Bangalore / Mumbai: In the risk capital business, some backers are called angel investors for a reason. They operate mostly on trust, invest with not too many questions asked, and write out cheques to early stage start-up companies come high tide or low.
Arduous journey: Helion Venture’s Ashish Gupta says angel investment will be more of an exception this year owing to the financial crunch. Madhu Kapparath / Mint
But in the current environment of recession in the world’s largest economies—in the US, some economists have called the recession the worst since the Great Depression that stretched for years from 1929—even such angel investors are shying away from making investments, joining venture capital and private equity firms, who typically invest at later stages in a company’s life, on the sidelines.
Angel investors, also known as angels, are people (professional venture capital heads, corporate chief executives and high networth individuals) who invest their own capital—mostly Rs20 lakh to Rs1 crore—in firms that are at an embryonic stage. In India, such investments are tiny—estimated at less than $200 million (Rs1,040 crore) in three years—but still represent a source of capital for start-ups.
“Definitely angel investing will be impacted as portfolio companies of investors have been impacted and some have got losses of as much as 70%. There is much lesser money to be invested,” said Rajesh Jain, managing director of Netcore Solutions Pvt. Ltd.
Mumbai-based Jain has invested in 13 firms in the last three-four years. He hit the headlines in 1999 after his Web portal IndiaWorld Communications was acquired by Sify Ltd (then called Satyam Infoway) for Rs499 crore, one of the biggest Internet deals in the country.
A general sense of pessimism has angels holding on to cash now, say others.
“We’re still evaluating a lot of business plans and if we find them compelling, (we) will invest. But there’s limited funds to invest now,” said Shantanu Surpure, managing advocate at Sand Hill India Advisors, a law firm. He has personally put money in three companies that were backed by investors part of a group called Mumbai Angels. But that was before the downturn. Since May, Mumbai Angels, which had 10 deals on its roster from November 2006 until May last year, has done just one transaction.
Angel investors and high networth individuals, who also deploy their investible surplus on the stock markets, now have alternative opportunities in public equity markets, whose valuation in India has halved since January 2008.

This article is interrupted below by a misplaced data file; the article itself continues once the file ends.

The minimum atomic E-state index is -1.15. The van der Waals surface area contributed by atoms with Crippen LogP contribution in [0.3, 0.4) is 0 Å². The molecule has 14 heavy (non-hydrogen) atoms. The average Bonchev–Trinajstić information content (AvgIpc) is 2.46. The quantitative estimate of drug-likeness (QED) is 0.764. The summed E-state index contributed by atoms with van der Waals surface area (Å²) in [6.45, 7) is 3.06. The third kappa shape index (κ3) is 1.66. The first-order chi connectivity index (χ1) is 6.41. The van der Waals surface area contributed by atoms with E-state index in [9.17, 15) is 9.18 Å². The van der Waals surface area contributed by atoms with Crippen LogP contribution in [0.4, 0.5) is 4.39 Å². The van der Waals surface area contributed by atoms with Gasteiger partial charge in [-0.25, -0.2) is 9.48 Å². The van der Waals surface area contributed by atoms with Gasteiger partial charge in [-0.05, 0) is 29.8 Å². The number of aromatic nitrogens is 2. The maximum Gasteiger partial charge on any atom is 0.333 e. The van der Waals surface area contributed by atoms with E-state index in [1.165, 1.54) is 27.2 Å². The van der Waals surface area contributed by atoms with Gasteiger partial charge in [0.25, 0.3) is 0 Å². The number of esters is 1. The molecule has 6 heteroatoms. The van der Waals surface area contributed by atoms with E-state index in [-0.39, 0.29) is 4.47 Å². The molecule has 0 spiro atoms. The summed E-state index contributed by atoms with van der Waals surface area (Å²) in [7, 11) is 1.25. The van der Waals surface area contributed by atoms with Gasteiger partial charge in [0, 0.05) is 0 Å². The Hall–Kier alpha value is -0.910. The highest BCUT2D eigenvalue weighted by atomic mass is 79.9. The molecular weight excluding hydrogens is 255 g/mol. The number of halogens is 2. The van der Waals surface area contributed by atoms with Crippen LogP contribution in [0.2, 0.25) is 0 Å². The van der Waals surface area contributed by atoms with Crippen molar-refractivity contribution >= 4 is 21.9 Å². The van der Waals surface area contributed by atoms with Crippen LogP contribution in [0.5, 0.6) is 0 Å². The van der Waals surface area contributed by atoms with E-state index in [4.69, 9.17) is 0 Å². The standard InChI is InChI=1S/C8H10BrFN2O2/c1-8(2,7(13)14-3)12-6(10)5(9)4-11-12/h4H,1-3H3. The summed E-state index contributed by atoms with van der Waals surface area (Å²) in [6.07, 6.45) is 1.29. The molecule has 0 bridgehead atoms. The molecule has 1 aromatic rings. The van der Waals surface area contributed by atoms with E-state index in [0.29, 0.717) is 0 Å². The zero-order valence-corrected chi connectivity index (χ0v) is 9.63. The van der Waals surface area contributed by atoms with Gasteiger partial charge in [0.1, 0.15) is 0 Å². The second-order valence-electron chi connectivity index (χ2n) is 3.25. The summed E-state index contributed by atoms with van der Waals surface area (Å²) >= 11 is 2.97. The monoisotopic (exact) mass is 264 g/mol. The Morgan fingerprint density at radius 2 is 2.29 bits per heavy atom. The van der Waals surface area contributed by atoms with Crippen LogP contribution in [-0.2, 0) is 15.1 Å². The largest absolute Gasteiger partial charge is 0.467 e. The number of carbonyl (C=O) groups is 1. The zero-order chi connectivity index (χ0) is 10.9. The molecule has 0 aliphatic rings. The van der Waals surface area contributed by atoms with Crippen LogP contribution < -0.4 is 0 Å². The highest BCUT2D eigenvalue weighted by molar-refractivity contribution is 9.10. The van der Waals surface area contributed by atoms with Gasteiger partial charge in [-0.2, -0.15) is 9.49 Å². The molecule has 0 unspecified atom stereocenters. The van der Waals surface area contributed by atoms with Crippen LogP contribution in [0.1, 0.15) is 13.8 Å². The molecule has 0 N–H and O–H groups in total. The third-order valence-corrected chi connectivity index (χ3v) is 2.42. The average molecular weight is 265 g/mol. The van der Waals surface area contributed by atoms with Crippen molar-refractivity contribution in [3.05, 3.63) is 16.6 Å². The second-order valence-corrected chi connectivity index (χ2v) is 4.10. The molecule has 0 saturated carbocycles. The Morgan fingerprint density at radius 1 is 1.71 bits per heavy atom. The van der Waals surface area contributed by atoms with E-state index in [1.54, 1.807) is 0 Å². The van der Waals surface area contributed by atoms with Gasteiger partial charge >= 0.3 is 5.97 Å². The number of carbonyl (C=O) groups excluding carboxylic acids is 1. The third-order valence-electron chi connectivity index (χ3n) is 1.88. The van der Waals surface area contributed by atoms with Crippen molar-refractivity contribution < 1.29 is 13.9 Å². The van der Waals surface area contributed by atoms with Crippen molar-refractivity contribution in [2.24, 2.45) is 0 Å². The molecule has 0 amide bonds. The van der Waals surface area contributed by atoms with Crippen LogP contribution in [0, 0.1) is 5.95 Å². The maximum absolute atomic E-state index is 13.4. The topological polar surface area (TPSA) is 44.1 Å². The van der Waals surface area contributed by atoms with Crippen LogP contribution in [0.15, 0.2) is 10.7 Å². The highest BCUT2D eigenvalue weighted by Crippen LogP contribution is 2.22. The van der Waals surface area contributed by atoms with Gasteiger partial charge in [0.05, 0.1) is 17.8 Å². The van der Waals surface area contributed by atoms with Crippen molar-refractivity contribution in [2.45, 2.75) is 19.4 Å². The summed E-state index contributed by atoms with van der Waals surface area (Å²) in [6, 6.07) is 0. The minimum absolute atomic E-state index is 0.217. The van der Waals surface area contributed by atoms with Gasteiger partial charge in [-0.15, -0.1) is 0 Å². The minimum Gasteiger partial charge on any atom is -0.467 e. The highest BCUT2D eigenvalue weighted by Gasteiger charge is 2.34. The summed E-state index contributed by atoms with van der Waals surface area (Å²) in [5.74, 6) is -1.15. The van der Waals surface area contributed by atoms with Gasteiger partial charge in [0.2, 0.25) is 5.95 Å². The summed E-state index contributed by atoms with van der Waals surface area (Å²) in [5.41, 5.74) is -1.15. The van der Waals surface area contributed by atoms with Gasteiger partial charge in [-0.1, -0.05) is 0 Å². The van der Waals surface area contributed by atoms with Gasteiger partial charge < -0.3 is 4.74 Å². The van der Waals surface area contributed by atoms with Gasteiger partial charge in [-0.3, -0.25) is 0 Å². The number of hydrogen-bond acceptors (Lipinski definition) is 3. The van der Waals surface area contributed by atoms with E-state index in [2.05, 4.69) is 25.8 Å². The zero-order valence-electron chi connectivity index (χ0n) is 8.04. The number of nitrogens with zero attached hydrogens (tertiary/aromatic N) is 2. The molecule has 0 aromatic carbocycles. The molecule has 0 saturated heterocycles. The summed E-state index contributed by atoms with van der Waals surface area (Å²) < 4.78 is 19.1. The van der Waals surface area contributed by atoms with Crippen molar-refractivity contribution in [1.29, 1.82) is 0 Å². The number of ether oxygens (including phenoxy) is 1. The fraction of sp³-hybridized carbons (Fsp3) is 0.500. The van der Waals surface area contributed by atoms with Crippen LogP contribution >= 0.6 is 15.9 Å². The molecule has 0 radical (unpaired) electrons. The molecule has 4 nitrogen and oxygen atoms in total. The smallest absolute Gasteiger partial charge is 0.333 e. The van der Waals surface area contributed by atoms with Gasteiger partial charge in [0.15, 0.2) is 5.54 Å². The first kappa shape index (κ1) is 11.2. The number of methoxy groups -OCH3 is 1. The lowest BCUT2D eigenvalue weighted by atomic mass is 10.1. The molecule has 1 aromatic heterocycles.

“Opportunities in blue-chip companies these days are much brighter than it is in early stage start-ups,” said Sasha Mirchandani, senior investment director (India) at BlueRun Ventures, an early stage fund that’s largely funded by Finland’s Nokia Oyj, explaining how angels see the changed risk-reward scenario. He is also a member of Mumbai Angels.
“Angel investments would be more of an exception (this year)... People are feeling poor,” said Ashish Gupta, managing director at Helion Venture Partners Llc. Also a prominent angel investor, Gupta has invested in 35 firms in 10 years. Some of his prominent exits include Daksh eServices Pvt. Ltd that was taken over by International Business Machines Corp. in 2004; Obongo (acquired by AOL Llc.) and Kaboodle (bought by Hearst Corp.).
Experts say difficulties of early-stage companies in getting first round of venture capital funding will further dampen angel investing. The Indian Angel Network (IAN), the country’s biggest angel network, is coming to terms with the difficulties faced by angel-backed firms, particularly those scouting for follow-on funding.
“IAN is trying to come up with a fund to invest in follow-on investments. It should come up in the next six months,” said Rohit Chand, a member of IAN. According to Chand, the follow-on investment fund will have the same group of investors as IAN, though a few other partners will also join in. He declined to give details such as the corpus of the fund.
In strenuous times, terms also get tighter. “We are now looking at ideas that are mature and have got some customer traction. At least one customer is needed,” said Joe Fernandes, an IAN member.
Also, unlike earlier, angels have an investment approach that now includes providing infusion of capital on the basis of milestones reached by the company. It’s also taking longer to raise funding from these investors. Just about a year back, it would take a firm two months to get funding; now it takes up to double that time.
The downturn has also dampened the spirits of aspiring angel investors. One of them is Mohanjit Jolly, executive director at Draper Fisher Jurvetson, India, who says he was planning to invest in a few companies this year, but for the liquidity crunch. “I am seeing some very interesting plans… I wish I was in a position to invest in the capacity of an angel investor.”